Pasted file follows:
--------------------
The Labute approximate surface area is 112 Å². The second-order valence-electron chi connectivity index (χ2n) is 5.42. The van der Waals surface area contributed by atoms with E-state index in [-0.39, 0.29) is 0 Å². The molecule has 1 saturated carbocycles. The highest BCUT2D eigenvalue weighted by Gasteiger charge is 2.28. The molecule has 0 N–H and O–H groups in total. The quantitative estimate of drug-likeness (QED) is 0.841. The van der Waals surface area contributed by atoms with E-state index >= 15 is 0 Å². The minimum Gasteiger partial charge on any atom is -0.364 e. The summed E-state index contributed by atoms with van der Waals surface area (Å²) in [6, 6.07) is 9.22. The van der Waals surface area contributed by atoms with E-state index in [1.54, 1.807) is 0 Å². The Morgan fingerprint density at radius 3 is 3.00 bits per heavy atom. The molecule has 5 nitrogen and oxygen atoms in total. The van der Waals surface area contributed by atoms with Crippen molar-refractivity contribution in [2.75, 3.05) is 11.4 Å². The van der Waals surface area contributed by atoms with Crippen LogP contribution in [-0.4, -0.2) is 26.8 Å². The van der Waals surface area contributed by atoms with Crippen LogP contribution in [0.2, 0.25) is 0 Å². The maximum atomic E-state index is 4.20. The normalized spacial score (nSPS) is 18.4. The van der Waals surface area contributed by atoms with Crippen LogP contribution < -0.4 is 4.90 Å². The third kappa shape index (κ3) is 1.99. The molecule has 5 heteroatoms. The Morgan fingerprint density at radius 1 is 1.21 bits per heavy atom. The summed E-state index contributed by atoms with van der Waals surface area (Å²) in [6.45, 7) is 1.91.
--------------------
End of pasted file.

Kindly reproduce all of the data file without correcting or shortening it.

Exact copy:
The Labute approximate surface area is 112 Å². The second-order valence-electron chi connectivity index (χ2n) is 5.42. The van der Waals surface area contributed by atoms with E-state index in [-0.39, 0.29) is 0 Å². The molecule has 1 saturated carbocycles. The highest BCUT2D eigenvalue weighted by Gasteiger charge is 2.28. The molecule has 0 N–H and O–H groups in total. The quantitative estimate of drug-likeness (QED) is 0.841. The van der Waals surface area contributed by atoms with E-state index >= 15 is 0 Å². The minimum Gasteiger partial charge on any atom is -0.364 e. The summed E-state index contributed by atoms with van der Waals surface area (Å²) in [6, 6.07) is 9.22. The van der Waals surface area contributed by atoms with E-state index in [1.54, 1.807) is 0 Å². The Morgan fingerprint density at radius 3 is 3.00 bits per heavy atom. The molecule has 5 nitrogen and oxygen atoms in total. The van der Waals surface area contributed by atoms with Crippen molar-refractivity contribution in [2.75, 3.05) is 11.4 Å². The van der Waals surface area contributed by atoms with Crippen LogP contribution in [-0.4, -0.2) is 26.8 Å². The van der Waals surface area contributed by atoms with Crippen LogP contribution in [0.2, 0.25) is 0 Å². The maximum atomic E-state index is 4.20. The normalized spacial score (nSPS) is 18.4. The van der Waals surface area contributed by atoms with Crippen LogP contribution < -0.4 is 4.90 Å². The third kappa shape index (κ3) is 1.99. The molecule has 5 heteroatoms. The Morgan fingerprint density at radius 1 is 1.21 bits per heavy atom. The summed E-state index contributed by atoms with van der Waals surface area (Å²) in [6.45, 7) is 1.91.